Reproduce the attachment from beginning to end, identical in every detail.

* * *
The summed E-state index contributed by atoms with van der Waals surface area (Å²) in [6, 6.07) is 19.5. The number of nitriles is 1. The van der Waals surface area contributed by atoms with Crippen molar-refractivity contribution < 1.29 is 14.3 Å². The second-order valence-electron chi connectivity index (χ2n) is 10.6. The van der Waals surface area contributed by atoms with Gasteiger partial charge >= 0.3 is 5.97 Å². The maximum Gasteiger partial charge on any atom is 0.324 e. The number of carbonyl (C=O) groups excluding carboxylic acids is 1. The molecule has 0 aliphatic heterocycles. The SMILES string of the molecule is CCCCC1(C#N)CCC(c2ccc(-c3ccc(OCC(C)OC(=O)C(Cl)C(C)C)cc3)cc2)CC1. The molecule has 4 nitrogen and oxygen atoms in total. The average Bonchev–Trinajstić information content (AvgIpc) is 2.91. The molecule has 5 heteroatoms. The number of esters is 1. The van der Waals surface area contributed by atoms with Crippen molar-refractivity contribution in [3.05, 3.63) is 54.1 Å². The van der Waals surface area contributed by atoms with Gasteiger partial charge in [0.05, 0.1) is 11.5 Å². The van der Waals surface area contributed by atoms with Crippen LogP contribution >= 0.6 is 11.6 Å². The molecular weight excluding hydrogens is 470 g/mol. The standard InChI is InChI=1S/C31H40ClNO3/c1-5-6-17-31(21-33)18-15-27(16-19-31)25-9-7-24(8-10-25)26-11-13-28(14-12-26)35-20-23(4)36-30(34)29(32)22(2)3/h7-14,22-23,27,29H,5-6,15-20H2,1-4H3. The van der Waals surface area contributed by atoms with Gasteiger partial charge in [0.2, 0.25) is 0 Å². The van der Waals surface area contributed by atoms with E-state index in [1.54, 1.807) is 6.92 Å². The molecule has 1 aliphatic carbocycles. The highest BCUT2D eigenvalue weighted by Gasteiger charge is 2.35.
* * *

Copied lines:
The summed E-state index contributed by atoms with van der Waals surface area (Å²) in [6, 6.07) is 19.5. The number of nitriles is 1. The van der Waals surface area contributed by atoms with Crippen molar-refractivity contribution < 1.29 is 14.3 Å². The second-order valence-electron chi connectivity index (χ2n) is 10.6. The van der Waals surface area contributed by atoms with Gasteiger partial charge >= 0.3 is 5.97 Å². The maximum Gasteiger partial charge on any atom is 0.324 e. The number of carbonyl (C=O) groups excluding carboxylic acids is 1. The molecule has 0 aliphatic heterocycles. The SMILES string of the molecule is CCCCC1(C#N)CCC(c2ccc(-c3ccc(OCC(C)OC(=O)C(Cl)C(C)C)cc3)cc2)CC1. The molecule has 4 nitrogen and oxygen atoms in total. The average Bonchev–Trinajstić information content (AvgIpc) is 2.91. The molecule has 5 heteroatoms. The number of esters is 1. The van der Waals surface area contributed by atoms with Crippen molar-refractivity contribution in [3.05, 3.63) is 54.1 Å². The van der Waals surface area contributed by atoms with Gasteiger partial charge in [0.05, 0.1) is 11.5 Å². The van der Waals surface area contributed by atoms with Crippen LogP contribution >= 0.6 is 11.6 Å². The molecular weight excluding hydrogens is 470 g/mol. The standard InChI is InChI=1S/C31H40ClNO3/c1-5-6-17-31(21-33)18-15-27(16-19-31)25-9-7-24(8-10-25)26-11-13-28(14-12-26)35-20-23(4)36-30(34)29(32)22(2)3/h7-14,22-23,27,29H,5-6,15-20H2,1-4H3. The van der Waals surface area contributed by atoms with Gasteiger partial charge in [0.2, 0.25) is 0 Å². The van der Waals surface area contributed by atoms with E-state index in [1.54, 1.807) is 6.92 Å². The molecule has 1 aliphatic carbocycles. The highest BCUT2D eigenvalue weighted by Gasteiger charge is 2.35.